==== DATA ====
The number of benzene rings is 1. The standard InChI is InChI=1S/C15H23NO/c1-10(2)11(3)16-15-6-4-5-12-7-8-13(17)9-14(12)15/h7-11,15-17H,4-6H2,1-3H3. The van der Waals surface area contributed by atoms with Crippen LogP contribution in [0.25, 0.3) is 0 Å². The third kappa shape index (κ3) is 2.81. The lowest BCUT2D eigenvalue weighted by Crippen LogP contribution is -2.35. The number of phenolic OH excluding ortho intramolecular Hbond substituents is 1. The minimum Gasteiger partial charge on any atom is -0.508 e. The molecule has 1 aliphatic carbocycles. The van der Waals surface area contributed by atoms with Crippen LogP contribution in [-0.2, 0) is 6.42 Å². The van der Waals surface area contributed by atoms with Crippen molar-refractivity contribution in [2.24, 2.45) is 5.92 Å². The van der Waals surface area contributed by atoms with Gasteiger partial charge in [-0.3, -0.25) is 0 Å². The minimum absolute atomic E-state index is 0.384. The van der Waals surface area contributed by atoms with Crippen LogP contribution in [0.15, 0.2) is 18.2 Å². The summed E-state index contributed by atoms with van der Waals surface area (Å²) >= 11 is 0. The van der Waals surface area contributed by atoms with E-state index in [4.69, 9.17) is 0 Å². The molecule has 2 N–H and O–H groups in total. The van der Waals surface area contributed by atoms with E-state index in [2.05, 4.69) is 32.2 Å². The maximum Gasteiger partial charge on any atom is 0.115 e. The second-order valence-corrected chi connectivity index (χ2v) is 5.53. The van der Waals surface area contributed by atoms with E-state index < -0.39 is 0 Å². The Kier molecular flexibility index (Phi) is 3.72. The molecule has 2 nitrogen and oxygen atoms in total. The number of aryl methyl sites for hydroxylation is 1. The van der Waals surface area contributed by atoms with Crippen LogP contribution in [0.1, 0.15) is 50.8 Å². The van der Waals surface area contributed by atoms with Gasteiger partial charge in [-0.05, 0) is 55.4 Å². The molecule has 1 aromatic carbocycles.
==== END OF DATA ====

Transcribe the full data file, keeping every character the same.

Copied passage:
The number of benzene rings is 1. The standard InChI is InChI=1S/C15H23NO/c1-10(2)11(3)16-15-6-4-5-12-7-8-13(17)9-14(12)15/h7-11,15-17H,4-6H2,1-3H3. The van der Waals surface area contributed by atoms with Crippen LogP contribution in [0.25, 0.3) is 0 Å². The third kappa shape index (κ3) is 2.81. The lowest BCUT2D eigenvalue weighted by Crippen LogP contribution is -2.35. The number of phenolic OH excluding ortho intramolecular Hbond substituents is 1. The minimum Gasteiger partial charge on any atom is -0.508 e. The molecule has 1 aliphatic carbocycles. The van der Waals surface area contributed by atoms with Crippen LogP contribution in [-0.2, 0) is 6.42 Å². The van der Waals surface area contributed by atoms with Crippen molar-refractivity contribution in [2.24, 2.45) is 5.92 Å². The van der Waals surface area contributed by atoms with Gasteiger partial charge in [-0.3, -0.25) is 0 Å². The minimum absolute atomic E-state index is 0.384. The van der Waals surface area contributed by atoms with Crippen LogP contribution in [0.15, 0.2) is 18.2 Å². The summed E-state index contributed by atoms with van der Waals surface area (Å²) >= 11 is 0. The van der Waals surface area contributed by atoms with E-state index in [4.69, 9.17) is 0 Å². The molecule has 2 N–H and O–H groups in total. The van der Waals surface area contributed by atoms with E-state index in [2.05, 4.69) is 32.2 Å². The maximum Gasteiger partial charge on any atom is 0.115 e. The second-order valence-corrected chi connectivity index (χ2v) is 5.53. The van der Waals surface area contributed by atoms with E-state index < -0.39 is 0 Å². The Kier molecular flexibility index (Phi) is 3.72. The molecule has 2 nitrogen and oxygen atoms in total. The number of aryl methyl sites for hydroxylation is 1. The van der Waals surface area contributed by atoms with Crippen LogP contribution in [0.1, 0.15) is 50.8 Å². The van der Waals surface area contributed by atoms with Gasteiger partial charge in [-0.05, 0) is 55.4 Å². The molecule has 1 aromatic carbocycles.